Ahhhh, look at the ickle Sontaran in his baby-blue romper suit…

Andy Foster, over at Heresy Miniatures, got Sontarans right with his Sharclon troopers;


But, being unofficial, when the Cease and Desist letters were sent out by Warlord, these were taken of the shelves and are now quite difficult to get hold of.

The other stumbling block is cost. A set of five old school Sontarans from Black Tree will set you back £12.50 (£2.50 a figure), whereas a box of NuWho Sontarans will cost you £22.00 (£4.40 a figure). And that’s without shipping…

Of course, regular followers of this blog will probably have a good idea of what’s coming next…

That’s right, I’m going to show you how I made my OWN squad of five completely modular Sontarans, from readily available components for the grand total of approximately £8.00, including shipping costs – so that works out about £1.60 a figure.

I’m good to you, aren’t I?

Right, you will first need some Mantic Games Forge Father Steel Warriors, which are effectively ‘space dwarves.’  I picked these out of all the ‘space dwarves’ available, as I felt that the armour, weaponry and look of the figures (if you ignore the heads) said not only Sontaran, but cool Sontaran.

Forge Fathers Steel Warriors - Mantic Games

A box of these will set you back £14.99 for enough components to build ten Steel Warriors. However, as I didn’t want to fork out for a full box if my cunning plan did not work out, to eBay I went and found someone selling the sprues individually – enough parts to make five Steel Warriors for £6.99 including shipping.

The idea percolating in my head was to assemble the bodies, then sculpt the helmets separately, as they were effectively a ridged dome with two eye-holes – not exactly Michelangelo levels of sculpting skills needed there…

The sprues duly arrived and I went to work assembling my squad. Given the complexity of some modern multi-part plastic kits, I was pleasantly surprised at the relative simplicity of these. Each basic Steel Warrior comes in nine parts – two part torso, two shoulder pads, two arms, legs and groin, head and weapon with hands attached. You can also add a backpack, should you so wish. However, the sheer number of parts you get means that you can not only vary each warrior, you could effectively have five heavy weapons troops or five normal normal troops or a leader and whatever mix you want. There are enough variant heads that each warrior could have a different head and two alternative chest pieces, so you can have a fancier cuirass for your leader. Plus a whole bunch of cool looking sci-fi greeblies to stick on wherever you want. LOTS of spare parts for my Distant Stars project.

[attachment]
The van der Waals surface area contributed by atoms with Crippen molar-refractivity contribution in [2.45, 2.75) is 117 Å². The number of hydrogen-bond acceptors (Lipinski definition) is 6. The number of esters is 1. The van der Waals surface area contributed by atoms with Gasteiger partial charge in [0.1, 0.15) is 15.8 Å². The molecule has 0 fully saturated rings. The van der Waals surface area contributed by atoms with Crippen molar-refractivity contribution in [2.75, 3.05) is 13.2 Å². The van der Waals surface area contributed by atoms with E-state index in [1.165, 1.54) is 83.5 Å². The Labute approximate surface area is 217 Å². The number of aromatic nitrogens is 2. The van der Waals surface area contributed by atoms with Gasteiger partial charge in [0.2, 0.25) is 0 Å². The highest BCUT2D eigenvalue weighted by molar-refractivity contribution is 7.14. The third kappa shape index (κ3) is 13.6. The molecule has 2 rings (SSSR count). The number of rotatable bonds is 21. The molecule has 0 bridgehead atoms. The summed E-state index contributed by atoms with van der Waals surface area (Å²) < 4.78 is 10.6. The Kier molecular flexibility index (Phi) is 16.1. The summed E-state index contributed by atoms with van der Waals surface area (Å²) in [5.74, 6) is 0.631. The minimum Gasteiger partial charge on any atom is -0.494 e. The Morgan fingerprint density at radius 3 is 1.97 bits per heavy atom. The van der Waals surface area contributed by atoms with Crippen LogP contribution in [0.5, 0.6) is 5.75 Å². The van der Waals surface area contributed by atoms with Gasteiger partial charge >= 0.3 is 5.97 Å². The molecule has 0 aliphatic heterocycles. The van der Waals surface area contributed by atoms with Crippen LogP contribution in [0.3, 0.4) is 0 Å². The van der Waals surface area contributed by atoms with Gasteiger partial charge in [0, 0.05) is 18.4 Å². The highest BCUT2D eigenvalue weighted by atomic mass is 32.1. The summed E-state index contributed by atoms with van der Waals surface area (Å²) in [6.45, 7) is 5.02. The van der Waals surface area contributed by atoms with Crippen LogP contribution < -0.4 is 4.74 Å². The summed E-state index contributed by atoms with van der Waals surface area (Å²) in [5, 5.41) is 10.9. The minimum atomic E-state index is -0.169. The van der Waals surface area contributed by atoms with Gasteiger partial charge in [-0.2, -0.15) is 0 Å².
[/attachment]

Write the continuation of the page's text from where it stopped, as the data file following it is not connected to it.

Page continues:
Anyway, I decided to go for a ‘uniform’ (heh) outfit, so all the same armour, and constructed three normal troopers, one leader with pistol and ‘swagger stick’ (by cutting off the head of the hammer) and a heavy weapons trooper with shoulder mounted BFG.

Each figure is also supplied with Mantic’s standard circular plastic base, which is smooth on one side and had a circle in the centre of the other, as a fair few of their figures come with integral circular base that fit into both these bases and their Kings of War square bases. And this was the result;

Close up of the front of the figure, showing the detail on the armour;

And a shot of the rear;

And a shot to give an idea of scale, in relation to a standard 28mm figure, in this case, the Eighth Doctor.

Right, so pretty much the right size for how Sontarans are depicted in the more recent series, but the armour and stockiness of the body does say “I’m a rock-hard, ass-kicking Sontaran warrior – call me a psychotic potato dwarf and you’ll be spitting teeth…”

Having assembled them, I had decided to call it a night and look to doing the helmets on another evening…

Of course, you may be thinking “Hang on a second… he said the squad cost around £8.00. He’s only spent £7, so where the other quid’s worth of stuff?”

As I am a hobby gamer AND modeller, I do have a tendency to accumulate crap. In other words, all those useful bits and bobs that might come in useful for some project in the future. I mean, I have a box filled with empty sprues, just in case I need a length of plastic rod of a certain diameter or cross section.

One of the things lurking in my bits box was a small jiffy bag containing half a dozen of these;

Injection molded plastic ‘bulbs’ that covered some £1 battery-operated garden lights. The lights were consigned to the bin when they stopped working, but I kept a handful of the tops, to potentially turn into streetlights.

I took one from the packet and offered it up to the neck hole of the bodies I had built, realising that the diameter of the ‘bulb’ was the same as the internal neck of the suit. So, taking one of my six, I cut the top off and offered it up.

It fit and looked right – so another four were cut, giving me five domes.

As there was a slight gap between the bottom of the domes and the hollow in the neck, out came the instant grab adhesive (No More Nails or equivalent), as this sticks anything and can also fill reasonably small gaps. And the domes were stuck to the bodies, like so;

To ensure that these were easily recognisable as Sontarans, five small strips of thin plastic were cut, bent, dropped on the floor and lost (much swearing – I really should have chosen opaque plastic), another set cut, then glued into place.

And this is the almost final result;

I now have to decide whether I risk taking a small soldering iron to each of my proxy Sontarans to make the eye-holes in each helmet or just paint them on.

I will probably do a test of the former, using the other halves of my bulbs (NEVER throw anything away – it might come in useful later) to see how the plastic reacts and whether I can get a uniform shape. If not, I’ll just paint them on.

I showed them to my eldest son, and his response, before I said ANYTHING, was “Ah, Sontarans… cool.” That’s a result in my book.

And he’s not wrong – they are frickin’ cool.

Until next time…